One approach to preparing for your job search is to learn more about the different types of interviews you may be asked to participate in. Some company’s do a pre-screen interview over the phone, for example. But one type of pre-screen that is becoming more frequently used, and may be helpful to know about, is the one-way video interview.
FlexJobs recently shared an excellent article detailing the ins-and-outs of this style of interview which we encourage you to check out. I will also give you an overview of the process and some key things to keep in mind below.
What is a One-Way Interview?
A one-way (sometimes also called “asynchronous”) interview will typically take place online, without an employer present, through an automated web-platform that will prompt you with a series of questions and then give you a limited amount of time to record a response over video.
You wouldn’t be out of line to think that feels impersonal at first glance, especially after all the time and energy you put it into applying in the first place. Keep in mind, however, that it does mean a company was interested enough in your application to want to learn more about you. And this interview format can still be a great opportunity to share more personalized detail about your skills and experience.
The structure of each one-way interview may differ depending on the employer’s preferences and what platform is used to host, so be sure to carefully read any instructions you are given. If the platform offers the opportunity to do a practice session before hand, be sure to take advantage of that time. The format for the interview itself will likely prompt you with a question, in some cases give you a few seconds to consider how you would like to respond, and then give you a limited time (such as 30 seconds to 1 minute) to record your answer. You may have the opportunity to review your answer and re-record, or you may not. You will repeat this process for each question until the interview is complete.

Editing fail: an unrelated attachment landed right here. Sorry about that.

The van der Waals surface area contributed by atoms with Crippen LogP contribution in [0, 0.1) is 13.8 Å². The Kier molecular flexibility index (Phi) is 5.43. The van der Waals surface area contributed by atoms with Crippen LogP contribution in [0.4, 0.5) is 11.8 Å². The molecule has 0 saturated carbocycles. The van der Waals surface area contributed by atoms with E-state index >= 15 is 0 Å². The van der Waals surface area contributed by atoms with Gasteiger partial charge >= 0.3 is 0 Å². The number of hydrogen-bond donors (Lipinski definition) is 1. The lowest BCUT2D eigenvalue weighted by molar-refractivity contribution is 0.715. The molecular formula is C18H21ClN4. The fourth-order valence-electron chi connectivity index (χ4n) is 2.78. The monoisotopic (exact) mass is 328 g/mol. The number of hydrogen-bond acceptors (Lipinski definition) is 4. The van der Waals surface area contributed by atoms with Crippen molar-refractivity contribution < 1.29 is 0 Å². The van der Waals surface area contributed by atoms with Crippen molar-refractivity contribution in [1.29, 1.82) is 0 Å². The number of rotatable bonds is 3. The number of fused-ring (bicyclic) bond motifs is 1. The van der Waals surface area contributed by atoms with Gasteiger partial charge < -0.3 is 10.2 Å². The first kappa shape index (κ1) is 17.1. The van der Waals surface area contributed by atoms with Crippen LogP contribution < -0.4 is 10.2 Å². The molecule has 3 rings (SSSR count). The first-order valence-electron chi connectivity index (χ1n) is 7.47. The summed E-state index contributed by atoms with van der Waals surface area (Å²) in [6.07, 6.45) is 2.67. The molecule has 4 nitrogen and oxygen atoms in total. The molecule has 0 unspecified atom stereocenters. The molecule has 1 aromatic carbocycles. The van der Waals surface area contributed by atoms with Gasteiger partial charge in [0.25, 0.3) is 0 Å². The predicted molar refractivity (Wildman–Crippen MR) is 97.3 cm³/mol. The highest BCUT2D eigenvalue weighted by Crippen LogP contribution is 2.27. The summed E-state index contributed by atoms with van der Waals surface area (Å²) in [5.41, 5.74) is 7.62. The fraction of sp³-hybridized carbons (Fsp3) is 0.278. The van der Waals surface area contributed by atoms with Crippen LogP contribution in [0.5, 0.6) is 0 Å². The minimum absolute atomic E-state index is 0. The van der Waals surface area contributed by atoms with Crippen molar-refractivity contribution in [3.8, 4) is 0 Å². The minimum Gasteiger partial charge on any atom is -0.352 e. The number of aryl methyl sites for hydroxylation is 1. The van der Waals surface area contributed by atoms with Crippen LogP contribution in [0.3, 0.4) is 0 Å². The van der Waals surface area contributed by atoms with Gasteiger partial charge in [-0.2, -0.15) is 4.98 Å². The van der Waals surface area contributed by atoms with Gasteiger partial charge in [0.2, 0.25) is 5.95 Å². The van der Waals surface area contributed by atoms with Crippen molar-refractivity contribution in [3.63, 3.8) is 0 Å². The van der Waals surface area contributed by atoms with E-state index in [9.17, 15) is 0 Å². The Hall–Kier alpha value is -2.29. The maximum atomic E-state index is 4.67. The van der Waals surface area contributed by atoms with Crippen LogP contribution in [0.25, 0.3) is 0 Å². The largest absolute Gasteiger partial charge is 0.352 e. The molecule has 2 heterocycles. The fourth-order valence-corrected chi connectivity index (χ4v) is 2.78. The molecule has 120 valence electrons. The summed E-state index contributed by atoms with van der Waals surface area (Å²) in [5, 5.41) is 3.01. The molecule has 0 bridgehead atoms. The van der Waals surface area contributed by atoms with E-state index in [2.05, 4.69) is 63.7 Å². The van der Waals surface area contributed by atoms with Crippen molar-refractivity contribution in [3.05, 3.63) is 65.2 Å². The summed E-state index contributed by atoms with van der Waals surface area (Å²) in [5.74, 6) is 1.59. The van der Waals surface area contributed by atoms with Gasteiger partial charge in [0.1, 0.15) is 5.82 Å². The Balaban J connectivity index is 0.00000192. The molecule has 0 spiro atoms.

- Test your webcam setup. It can be a good idea to get comfortable with your own technology and webcam setup before jumping into whatever service will be hosting your one-way interview. Be sure to check out our article on preparing for Virtual Interviews for many tips that will be directly applicable here. Try testing out your camera and audio on a free service like Zoom or Google Meet. Make sure you are lit from the front so your face is seen clearly, that you are comfortable with whatever may be shared in your background, and that your microphone is working. We know not everyone has access to reliable technology, so whether you are using a desktop computer, laptop, or mobile device just try to put your webcam in a stable position so there are no distracting movements which might take away from the most important part of the interview: you. And lastly, though it may be challenging especially if you can see your own video during the interview, make direct eye contact with your webcam. This will help foster a feeling of genuine connection, despite the virtual format.
- Practice timing your responses to a few interview questions. A key aspect of the one-way interview process that can take some getting used to is having a time-limit on your responses. You might be surprised how fast 30 seconds or 60 seconds go by when you are trying to convey vital information about your skills and experience. Since this is still a pre-screen interview, you may be asked some of the more generic questions. Experiment with timing yourself a few times, responding to questions like, “Tell me about yourself” or “Why are you interested in the role/company”. This can give you a feel for how quickly the time may pass, as well as how find the right balance of being concise but clear and engaging.
- Prepare, but choose to be present over perfect. If this is a format that is new to you, it may be easy to get trapped in a cycle of thinking you have to speak with perfection and speed. Many of us can also feel uncomfortable watching video recordings of ourselves speaking. While we may not be able to fully control our own feelings, try to focus instead on your breath. Ground yourself by thinking of why you applied to the job in the first place. What are three things that excited you about the role? What are three skills you have that you are really proud of? Put yourself out there with grace and professionalism. Then move on. The next steps are out of your hands – and you did great!